30. Thanks a lot for introducing the Kanchipuram, a city quite close to Chennai but I don’t think I would know about the temple and cultural there hadn’t I read about it from the blog! It’s always one of these posts reminded me india is a big country after all. 🙂 @ knycx.journeying

  31. Loved reading this post! I didn’t know there are now alternative forms of silk being made! Environmentally-friendly items are definitely more expensive at first, but eventually (I hope they gain more popularity – I will definitely start purchasing this kind of silk) if enough people buy it, hopefully the Ahimsa price will reduce 🙂 Thanks for sharing!

  32. Your post on Kanchipuram took me back in time to my trip also done in hot summers in May. I just loved how the most sought after silk sarees come into life after so much of hardwork by the weavers involved! The mango tree giving four typed of mangoes still suprises me everytime I think of it. The pillared corridor at this temple is one of the best in South India.

  33. It would be amazing to travel through India and see all the temples etc. one day. Kanchipuram would be an amazing place to visit the temples. The Kamakshi Amman temple would indeed be something to see. We love history and these places would be a dream to see. Thanks for sharing your amazing experiences.

  34. What a brilliant introduction.
    It really transported me into the scene right alongside you, and whilst the tale grew from there, even now I’m drawn back to that man working over his loom…

  35. Kanchipuram is a beautiful place. The temple is amazing. I plan to visit India in the near future. Thanks for sharing! Great post!

  36. This is what I have always wanted to see in person, how weavers work on threads to create beautiful fabrics. And nice to know they found a way to generate silk without hurting the silkworms. I can understand why silk is expensive, what’s with all the process that it has to go through. I hope to visit Kanchipuram are Vardharaja Perumal temple someday.

  37. These are such gorgeous photos. I love temples, looking at them and learning about them. They are seriously breath taking!

  38. WOW! What an incredible travel destination! Now I want to go to Kanchipuram. I love what you were saying about it being a spiritual place and the “center of learning.” Thank you for sharing such rich culture and history!

  39. Very interesting learning about the silk process. I’m glad there is more awareness about the silk worms and that there are organisations trying to make silk in a kinder manner than boiling the cocoons. I didn’t know that was how silk was made. Lovely post. The temple looks incredible too.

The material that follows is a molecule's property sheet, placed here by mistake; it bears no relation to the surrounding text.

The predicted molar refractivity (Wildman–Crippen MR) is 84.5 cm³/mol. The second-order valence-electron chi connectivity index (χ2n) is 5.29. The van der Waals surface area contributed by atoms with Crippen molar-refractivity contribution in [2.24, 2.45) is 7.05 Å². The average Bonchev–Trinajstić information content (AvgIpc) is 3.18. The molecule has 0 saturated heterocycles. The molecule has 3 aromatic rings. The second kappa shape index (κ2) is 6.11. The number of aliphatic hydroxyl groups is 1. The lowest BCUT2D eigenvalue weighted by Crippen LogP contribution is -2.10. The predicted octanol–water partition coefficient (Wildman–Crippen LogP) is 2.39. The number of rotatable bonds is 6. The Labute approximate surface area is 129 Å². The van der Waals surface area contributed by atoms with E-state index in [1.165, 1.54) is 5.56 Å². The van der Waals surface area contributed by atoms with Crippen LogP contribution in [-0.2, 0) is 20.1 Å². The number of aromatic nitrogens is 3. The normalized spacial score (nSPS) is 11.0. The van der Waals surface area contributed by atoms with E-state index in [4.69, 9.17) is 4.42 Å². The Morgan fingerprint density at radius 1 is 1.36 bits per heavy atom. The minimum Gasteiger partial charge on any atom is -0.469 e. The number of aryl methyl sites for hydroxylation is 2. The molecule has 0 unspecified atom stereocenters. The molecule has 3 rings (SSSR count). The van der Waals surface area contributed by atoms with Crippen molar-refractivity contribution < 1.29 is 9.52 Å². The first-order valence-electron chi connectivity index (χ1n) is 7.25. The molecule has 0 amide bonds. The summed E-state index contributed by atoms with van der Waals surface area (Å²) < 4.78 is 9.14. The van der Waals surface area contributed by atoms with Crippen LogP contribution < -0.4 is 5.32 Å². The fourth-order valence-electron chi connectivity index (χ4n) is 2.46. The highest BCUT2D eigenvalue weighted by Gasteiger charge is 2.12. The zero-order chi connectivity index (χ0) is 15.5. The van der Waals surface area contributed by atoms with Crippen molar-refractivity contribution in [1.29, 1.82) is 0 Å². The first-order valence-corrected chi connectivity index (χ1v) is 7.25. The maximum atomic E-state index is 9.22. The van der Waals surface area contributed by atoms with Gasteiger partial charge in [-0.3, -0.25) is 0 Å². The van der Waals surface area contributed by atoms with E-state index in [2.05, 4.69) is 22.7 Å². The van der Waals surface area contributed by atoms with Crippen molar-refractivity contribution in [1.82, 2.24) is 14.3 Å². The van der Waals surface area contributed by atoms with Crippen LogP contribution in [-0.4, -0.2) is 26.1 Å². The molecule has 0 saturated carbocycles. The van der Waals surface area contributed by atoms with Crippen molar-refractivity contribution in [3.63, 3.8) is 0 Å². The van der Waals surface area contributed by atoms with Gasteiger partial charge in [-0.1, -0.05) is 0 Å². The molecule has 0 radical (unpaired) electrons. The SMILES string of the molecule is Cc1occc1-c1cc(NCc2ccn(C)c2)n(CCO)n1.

40. The temples are so stunning! It is amazing how they were created so long ago! I also love the fabric swatches you found along the way.

  41. Beautiful post and stunning pictures! Kanchipuram temple really does look amazing, we love temple hunting when we are travelling and this place is now on our list for when we finally get to India!

  42. I really enjoyed the journey you just took me on while I read that post. The architecture is incredible for those temples. The story of silk is very interesting and I am glad they have started to pay more attention to the lives of the silk worms.

  43. I am reminded of my trip to Kanchipuram. I had visited a weaver’s home too. Nice to know about your wonderful tour. 🙂 The pictures have come out so well.

  44. The colors of the fabric of the silk look just amazing. Nice to read about the manufacturing. This goes definitely on our to do list when we go to India next year. Great post!

  45. There is something special about the Kanchipuram sarees and silk. They make a bride blush as well as make her more beautiful. The Indian temples and their architecture are so fascinating. Will surely love to visit this place in future.

  46. I am Indian and I am always amazed how wonderful this country is. I have lived outside India all of my life so when i visit it’s often as a tourist – this was an intriguing travelogue and I hope to follow your steps here one day!

  47. I love the grand temples of South India. Recently I was in Thanjavur and was spell bound by temple’s sheer size I must visit Kanchipuram. Tempted by the food pictures. I am a South Indian food fan!

  48. I remember these handloom homes and shops from my first visit years ago. I was quite fascinated by it then . I remember how those typical designs were woven into colors and what went into that process. Your post got me back to that. Time to refresh those memories with an actual trip there.